Continuing onward with our series on how to access the internet while you're at sea, the next question is how to get the important weather information you need to make good decisions about where to go and how to react to weather situations. There are dozens of software products out there to fill this void but, after spending time with most of them, I've found one that I think is the best, ZyGrib. Gribs (short for GRidded Binary files ) are a great resource for your decision process and access to good grib data is IMHO (in my humble opinion) paramount to proper passage planning. Read on to learn more about it…
Gribs or Image Files?
When you want to look at weather, you might download a prepared graphic file that depicts the current or forecast conditions. There are lots of place online to grab a prognostic chart. More likely you would download a number of forecast time periods to see how the weather will change over time. While this would appear to be wonderful at first (at least while you are at home with fast internet access), the problem is the graphic files are usually very large and, over a slower or expensive internet connection while at sea, a real concern as they will take a long time to download and cost you a bunch.
Enter the Grib file. It is a compressed file of data that will allow your computer to draw a graphic representation of the weather using a data source rather than grabbing an image file created by the data. Much more efficient, much smaller and much less expensive to download. The result is a wonderful, graphic of the weather generated by data downloaded rather than an image generated by some server somewhere. In fact, they use the same data to generate the image file so you really aren't losing anything except the large file size of the chart images.
As an example, let's look at a comparison between the downloaded graphic file for the eastern Atlantic and the grib data needed to make the same graphic. The image file is from the Ocean Prediction Center and is a chart of the current surface conditions for pressure and winds. It weighs in at about 74 kilobytes. The same image in ZYGrib created from downloading grib data is only 9 kilobytes. Regardless of the connection you are running while at sea, it is a significant savings in time and money.
I think by examining the image presented in ZYGrib you can see that it is in full color and much more detailed to look at than the plain B&W hand-drawn chart from the Ocean Prediction Center. It's also important to note that the underlying data for both charts is from the same source, the US National Weather Service so the images they both show should be close to identical. The big difference, of course, is in the size.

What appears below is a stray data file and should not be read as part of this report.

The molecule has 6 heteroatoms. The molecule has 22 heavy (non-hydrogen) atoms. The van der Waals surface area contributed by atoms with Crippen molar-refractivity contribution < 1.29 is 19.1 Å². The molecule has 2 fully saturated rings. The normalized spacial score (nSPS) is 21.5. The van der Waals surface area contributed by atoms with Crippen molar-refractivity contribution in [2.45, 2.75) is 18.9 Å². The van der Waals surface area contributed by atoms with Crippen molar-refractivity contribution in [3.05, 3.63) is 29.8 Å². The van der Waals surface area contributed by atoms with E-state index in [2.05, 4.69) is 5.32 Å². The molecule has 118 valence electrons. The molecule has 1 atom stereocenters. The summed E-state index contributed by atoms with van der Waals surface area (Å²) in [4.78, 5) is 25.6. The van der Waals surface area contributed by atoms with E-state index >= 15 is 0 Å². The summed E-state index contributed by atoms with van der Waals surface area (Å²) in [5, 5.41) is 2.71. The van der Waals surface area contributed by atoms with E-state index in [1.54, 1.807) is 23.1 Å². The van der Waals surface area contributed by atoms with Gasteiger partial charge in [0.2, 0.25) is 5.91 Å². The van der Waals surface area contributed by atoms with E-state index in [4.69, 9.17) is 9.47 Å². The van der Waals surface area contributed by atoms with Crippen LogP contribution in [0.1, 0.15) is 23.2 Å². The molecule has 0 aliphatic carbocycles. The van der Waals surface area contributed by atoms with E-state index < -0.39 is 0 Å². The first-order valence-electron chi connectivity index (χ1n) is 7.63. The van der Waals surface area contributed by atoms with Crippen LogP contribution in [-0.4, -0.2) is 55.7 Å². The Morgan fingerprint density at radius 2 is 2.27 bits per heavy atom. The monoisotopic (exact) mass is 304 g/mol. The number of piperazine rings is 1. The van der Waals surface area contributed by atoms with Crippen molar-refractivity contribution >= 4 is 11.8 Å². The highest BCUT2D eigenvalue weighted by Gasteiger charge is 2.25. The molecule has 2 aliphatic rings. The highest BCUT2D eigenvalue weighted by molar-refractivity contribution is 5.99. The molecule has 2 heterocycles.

Another difference is that the Grib file has room for 5 days worth of data rather than one single image so you can see the weather that is coming over time rather than just a snapshot of what is happening now. This is really important. When downloading a Grib file, you can choose aspects of the data you want and this affects the size of the resulting file.
ZYGrib allows all these choices and shows you an approximation of what the file size will be so you have an idea of their relationship. While offshore and using an Iridium phone, for example, you might only want to get the sea-level pressure and winds at 12 hour periods with a resolution of 2 degrees for the next 2-3 days. This will result in a small file size easily handled by the Iridium connection (note the red circled data about showing this would be about 2 kb to download). While in a marina with WiFi, you might choose a higher resolution data adding in things like sea height, precipitation, cloud cover and the CAPE (an index of the potential for convective activity).
Using ZYGrib, you have a fantastic tool to gather your weather data for free. It is also, in my opinion, the best out of all the Grib programs; even the ones you pay for.